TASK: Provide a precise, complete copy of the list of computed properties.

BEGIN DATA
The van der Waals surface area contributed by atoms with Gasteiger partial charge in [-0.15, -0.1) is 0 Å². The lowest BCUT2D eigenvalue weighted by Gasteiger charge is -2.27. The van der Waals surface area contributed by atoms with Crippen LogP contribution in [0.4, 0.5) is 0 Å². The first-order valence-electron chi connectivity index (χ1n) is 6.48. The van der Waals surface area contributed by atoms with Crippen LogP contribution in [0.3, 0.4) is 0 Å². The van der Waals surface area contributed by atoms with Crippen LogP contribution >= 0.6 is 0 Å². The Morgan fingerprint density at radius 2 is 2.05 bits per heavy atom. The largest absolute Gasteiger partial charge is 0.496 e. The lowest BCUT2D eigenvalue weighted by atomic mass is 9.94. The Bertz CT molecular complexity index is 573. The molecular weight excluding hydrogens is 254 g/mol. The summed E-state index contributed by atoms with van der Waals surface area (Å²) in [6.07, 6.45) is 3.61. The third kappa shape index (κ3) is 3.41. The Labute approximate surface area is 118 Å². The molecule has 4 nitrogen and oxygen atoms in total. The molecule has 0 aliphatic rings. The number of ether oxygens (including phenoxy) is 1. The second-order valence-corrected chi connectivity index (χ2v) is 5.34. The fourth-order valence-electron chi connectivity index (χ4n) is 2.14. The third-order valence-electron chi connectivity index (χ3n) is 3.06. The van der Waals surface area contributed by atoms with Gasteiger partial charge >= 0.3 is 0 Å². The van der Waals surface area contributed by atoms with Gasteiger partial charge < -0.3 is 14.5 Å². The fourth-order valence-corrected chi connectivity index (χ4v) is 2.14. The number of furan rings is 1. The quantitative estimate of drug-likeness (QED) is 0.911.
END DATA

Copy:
The van der Waals surface area contributed by atoms with Gasteiger partial charge in [-0.15, -0.1) is 0 Å². The lowest BCUT2D eigenvalue weighted by Gasteiger charge is -2.27. The van der Waals surface area contributed by atoms with Crippen LogP contribution in [0.4, 0.5) is 0 Å². The first-order valence-electron chi connectivity index (χ1n) is 6.48. The van der Waals surface area contributed by atoms with Crippen LogP contribution in [0.3, 0.4) is 0 Å². The van der Waals surface area contributed by atoms with Crippen LogP contribution >= 0.6 is 0 Å². The Morgan fingerprint density at radius 2 is 2.05 bits per heavy atom. The largest absolute Gasteiger partial charge is 0.496 e. The lowest BCUT2D eigenvalue weighted by atomic mass is 9.94. The Bertz CT molecular complexity index is 573. The molecular weight excluding hydrogens is 254 g/mol. The summed E-state index contributed by atoms with van der Waals surface area (Å²) in [6.07, 6.45) is 3.61. The third kappa shape index (κ3) is 3.41. The Labute approximate surface area is 118 Å². The molecule has 4 nitrogen and oxygen atoms in total. The molecule has 0 aliphatic rings. The number of ether oxygens (including phenoxy) is 1. The second-order valence-corrected chi connectivity index (χ2v) is 5.34. The fourth-order valence-electron chi connectivity index (χ4n) is 2.14. The third-order valence-electron chi connectivity index (χ3n) is 3.06. The van der Waals surface area contributed by atoms with Gasteiger partial charge >= 0.3 is 0 Å². The van der Waals surface area contributed by atoms with Gasteiger partial charge < -0.3 is 14.5 Å². The fourth-order valence-corrected chi connectivity index (χ4v) is 2.14. The number of furan rings is 1. The quantitative estimate of drug-likeness (QED) is 0.911.